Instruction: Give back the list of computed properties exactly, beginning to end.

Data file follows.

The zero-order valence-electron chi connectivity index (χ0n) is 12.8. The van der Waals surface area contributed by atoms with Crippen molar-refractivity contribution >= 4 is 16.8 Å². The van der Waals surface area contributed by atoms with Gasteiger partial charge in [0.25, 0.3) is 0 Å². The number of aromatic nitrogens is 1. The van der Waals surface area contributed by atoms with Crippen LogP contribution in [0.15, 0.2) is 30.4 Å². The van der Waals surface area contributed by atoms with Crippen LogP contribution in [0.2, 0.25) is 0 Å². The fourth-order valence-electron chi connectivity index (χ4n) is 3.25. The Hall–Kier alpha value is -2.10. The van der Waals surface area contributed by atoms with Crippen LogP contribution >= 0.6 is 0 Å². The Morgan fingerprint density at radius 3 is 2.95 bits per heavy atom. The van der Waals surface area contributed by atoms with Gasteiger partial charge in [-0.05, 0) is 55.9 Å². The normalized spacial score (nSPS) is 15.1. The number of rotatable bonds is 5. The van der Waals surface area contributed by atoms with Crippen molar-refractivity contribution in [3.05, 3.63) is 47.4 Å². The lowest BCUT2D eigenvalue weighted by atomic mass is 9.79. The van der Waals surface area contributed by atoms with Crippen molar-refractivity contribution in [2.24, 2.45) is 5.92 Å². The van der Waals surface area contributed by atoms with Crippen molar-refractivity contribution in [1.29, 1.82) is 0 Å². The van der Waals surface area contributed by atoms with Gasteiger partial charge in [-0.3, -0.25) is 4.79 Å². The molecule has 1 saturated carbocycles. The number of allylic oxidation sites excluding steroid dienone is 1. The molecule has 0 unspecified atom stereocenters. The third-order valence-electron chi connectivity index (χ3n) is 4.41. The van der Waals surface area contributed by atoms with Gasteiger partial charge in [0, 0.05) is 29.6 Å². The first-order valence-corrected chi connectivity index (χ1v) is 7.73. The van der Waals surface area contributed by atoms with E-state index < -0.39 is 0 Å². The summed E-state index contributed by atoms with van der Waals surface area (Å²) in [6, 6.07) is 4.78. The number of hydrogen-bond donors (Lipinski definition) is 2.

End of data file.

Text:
The zero-order valence-electron chi connectivity index (χ0n) is 12.8. The van der Waals surface area contributed by atoms with Crippen molar-refractivity contribution >= 4 is 16.8 Å². The van der Waals surface area contributed by atoms with Gasteiger partial charge in [0.25, 0.3) is 0 Å². The number of aromatic nitrogens is 1. The van der Waals surface area contributed by atoms with Crippen LogP contribution in [0.15, 0.2) is 30.4 Å². The van der Waals surface area contributed by atoms with Crippen LogP contribution in [0.2, 0.25) is 0 Å². The fourth-order valence-electron chi connectivity index (χ4n) is 3.25. The Hall–Kier alpha value is -2.10. The van der Waals surface area contributed by atoms with Crippen LogP contribution >= 0.6 is 0 Å². The Morgan fingerprint density at radius 3 is 2.95 bits per heavy atom. The van der Waals surface area contributed by atoms with Gasteiger partial charge in [-0.05, 0) is 55.9 Å². The normalized spacial score (nSPS) is 15.1. The number of rotatable bonds is 5. The van der Waals surface area contributed by atoms with Crippen molar-refractivity contribution in [3.05, 3.63) is 47.4 Å². The lowest BCUT2D eigenvalue weighted by atomic mass is 9.79. The van der Waals surface area contributed by atoms with Crippen molar-refractivity contribution in [2.24, 2.45) is 5.92 Å². The van der Waals surface area contributed by atoms with Crippen molar-refractivity contribution in [1.29, 1.82) is 0 Å². The van der Waals surface area contributed by atoms with Gasteiger partial charge in [-0.3, -0.25) is 4.79 Å². The molecule has 1 saturated carbocycles. The number of allylic oxidation sites excluding steroid dienone is 1. The molecule has 0 unspecified atom stereocenters. The third-order valence-electron chi connectivity index (χ3n) is 4.41. The van der Waals surface area contributed by atoms with Gasteiger partial charge in [0, 0.05) is 29.6 Å². The first-order valence-corrected chi connectivity index (χ1v) is 7.73. The van der Waals surface area contributed by atoms with E-state index < -0.39 is 0 Å². The summed E-state index contributed by atoms with van der Waals surface area (Å²) in [6, 6.07) is 4.78. The number of hydrogen-bond donors (Lipinski definition) is 2.